In the Institute's latest Policy Express, Restoring American Education, education researcher Joy Pullman argues that "the American mind is unwell." Despite almost unlimited public spending, our present K-12 education system is failing to prepare American kids to succeed in college, career or life and is in need of a complete overhaul.

Recently released 2015 SAT and ACT scores reinforce Pullman's argument. BloombergBusiness created these four charts to highlight the extent of education woes:

Students in the high school class of 2015 turned in the lowest critical reading score … in more than 40 years:

The mean score on the math portion of the SAT, 511, is the lowest since 1999:

The test administrator reported the lowest score for the SAT's writing section since it began in 2005:

The ACT delivered gloomy news about the preparedness of the next generation of college students:

In a Washington Post story, educators offered the same response to declining student scores as in past decades:

It is difficult to pinpoint a reason for the decline in SAT scores, but educators cite a host of enduring challenges in the quest to lift high school achievement. Among them are poverty, language barriers, low levels of parent education and social ills that plague many urban neighborhoods.

Educators' continued deflection of responsibility should trouble Americans even more than students' SAT/ACT scores. What is the purpose of our very costly K-12 education system if not to educate children of poor and illiterate families in the basic reading, writing and math skills that society expects?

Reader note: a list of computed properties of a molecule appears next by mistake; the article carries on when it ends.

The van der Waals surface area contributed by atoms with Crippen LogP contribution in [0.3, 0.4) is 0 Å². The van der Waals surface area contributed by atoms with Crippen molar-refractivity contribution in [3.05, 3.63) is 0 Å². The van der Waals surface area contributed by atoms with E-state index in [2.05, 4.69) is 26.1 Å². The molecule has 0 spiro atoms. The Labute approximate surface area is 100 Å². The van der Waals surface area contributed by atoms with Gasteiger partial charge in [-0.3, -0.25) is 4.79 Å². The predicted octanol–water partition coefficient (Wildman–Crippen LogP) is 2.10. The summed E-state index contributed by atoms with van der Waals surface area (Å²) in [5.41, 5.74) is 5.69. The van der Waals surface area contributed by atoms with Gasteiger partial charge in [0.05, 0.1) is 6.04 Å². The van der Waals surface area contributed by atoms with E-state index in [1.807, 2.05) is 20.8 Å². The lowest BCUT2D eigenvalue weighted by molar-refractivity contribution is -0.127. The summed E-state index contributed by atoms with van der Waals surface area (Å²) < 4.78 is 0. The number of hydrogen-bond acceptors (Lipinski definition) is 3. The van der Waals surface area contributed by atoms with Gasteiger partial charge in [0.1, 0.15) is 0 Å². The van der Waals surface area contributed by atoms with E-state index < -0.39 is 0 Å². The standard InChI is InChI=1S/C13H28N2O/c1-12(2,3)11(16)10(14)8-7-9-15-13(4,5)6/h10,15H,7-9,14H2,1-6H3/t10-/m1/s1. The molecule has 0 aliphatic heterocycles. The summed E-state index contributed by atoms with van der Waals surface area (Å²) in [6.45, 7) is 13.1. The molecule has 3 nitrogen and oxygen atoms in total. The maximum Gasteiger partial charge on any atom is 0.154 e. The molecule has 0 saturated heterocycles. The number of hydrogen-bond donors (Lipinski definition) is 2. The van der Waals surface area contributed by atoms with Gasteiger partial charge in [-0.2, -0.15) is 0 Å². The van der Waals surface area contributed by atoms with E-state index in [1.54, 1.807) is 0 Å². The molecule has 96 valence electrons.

Educators have admitted for decades that the K-12 system, as it is currently organized, simply cannot meet the challenge Americans have given it. At what point will we take them at their word, accept that the K-12 system is designed to fail, and move to a different education system?

While the world is moving away from the Industrial Age "factory" model to an Information Age "customization" model, writes Joy Pullman in Restoring American Education, American education is doubling down on the one-size-fits-all factory model through the latest federal initiative, the Common Core. She argues that a system of schools based on individual choice (rather than a single school system based on central planners' dictates) is the modern, customized model America desperately needs today.

Doing more of the same—more spending and more federal standardization in this case—while expecting a different result is the definition of insanity. It's time to stop the factory public school insanity for the sake of the kids as well as the country.